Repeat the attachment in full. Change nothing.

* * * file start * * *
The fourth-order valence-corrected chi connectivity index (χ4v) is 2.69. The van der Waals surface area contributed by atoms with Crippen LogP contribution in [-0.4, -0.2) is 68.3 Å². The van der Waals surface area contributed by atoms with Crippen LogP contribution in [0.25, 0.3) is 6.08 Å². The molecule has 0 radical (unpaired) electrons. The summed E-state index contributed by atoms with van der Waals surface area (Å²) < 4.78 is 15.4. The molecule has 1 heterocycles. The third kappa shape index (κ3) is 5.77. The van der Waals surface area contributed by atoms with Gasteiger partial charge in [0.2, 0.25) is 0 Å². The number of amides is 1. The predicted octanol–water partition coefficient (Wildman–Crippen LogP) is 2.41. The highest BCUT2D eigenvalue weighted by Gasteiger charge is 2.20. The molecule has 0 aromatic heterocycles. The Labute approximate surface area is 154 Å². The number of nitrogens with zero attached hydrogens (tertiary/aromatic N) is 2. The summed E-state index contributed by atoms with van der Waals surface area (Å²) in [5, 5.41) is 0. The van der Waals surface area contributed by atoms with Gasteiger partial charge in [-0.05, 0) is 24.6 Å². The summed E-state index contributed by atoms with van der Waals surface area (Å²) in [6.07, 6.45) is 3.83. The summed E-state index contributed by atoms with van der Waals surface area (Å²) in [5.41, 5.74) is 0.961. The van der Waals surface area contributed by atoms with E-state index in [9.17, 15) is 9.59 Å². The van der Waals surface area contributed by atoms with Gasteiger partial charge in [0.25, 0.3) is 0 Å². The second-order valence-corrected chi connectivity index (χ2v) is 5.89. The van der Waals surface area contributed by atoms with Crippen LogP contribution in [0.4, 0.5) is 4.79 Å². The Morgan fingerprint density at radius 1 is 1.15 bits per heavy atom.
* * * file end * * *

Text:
The fourth-order valence-corrected chi connectivity index (χ4v) is 2.69. The van der Waals surface area contributed by atoms with Crippen LogP contribution in [-0.4, -0.2) is 68.3 Å². The van der Waals surface area contributed by atoms with Crippen LogP contribution in [0.25, 0.3) is 6.08 Å². The molecule has 0 radical (unpaired) electrons. The summed E-state index contributed by atoms with van der Waals surface area (Å²) < 4.78 is 15.4. The molecule has 1 heterocycles. The third kappa shape index (κ3) is 5.77. The van der Waals surface area contributed by atoms with Gasteiger partial charge in [0.2, 0.25) is 0 Å². The number of amides is 1. The predicted octanol–water partition coefficient (Wildman–Crippen LogP) is 2.41. The highest BCUT2D eigenvalue weighted by Gasteiger charge is 2.20. The molecule has 0 aromatic heterocycles. The Labute approximate surface area is 154 Å². The number of nitrogens with zero attached hydrogens (tertiary/aromatic N) is 2. The summed E-state index contributed by atoms with van der Waals surface area (Å²) in [5, 5.41) is 0. The van der Waals surface area contributed by atoms with Gasteiger partial charge in [-0.05, 0) is 24.6 Å². The summed E-state index contributed by atoms with van der Waals surface area (Å²) in [6.07, 6.45) is 3.83. The summed E-state index contributed by atoms with van der Waals surface area (Å²) in [5.41, 5.74) is 0.961. The van der Waals surface area contributed by atoms with E-state index in [9.17, 15) is 9.59 Å². The van der Waals surface area contributed by atoms with Gasteiger partial charge in [0.25, 0.3) is 0 Å². The second-order valence-corrected chi connectivity index (χ2v) is 5.89. The van der Waals surface area contributed by atoms with Crippen LogP contribution in [0.4, 0.5) is 4.79 Å². The Morgan fingerprint density at radius 1 is 1.15 bits per heavy atom.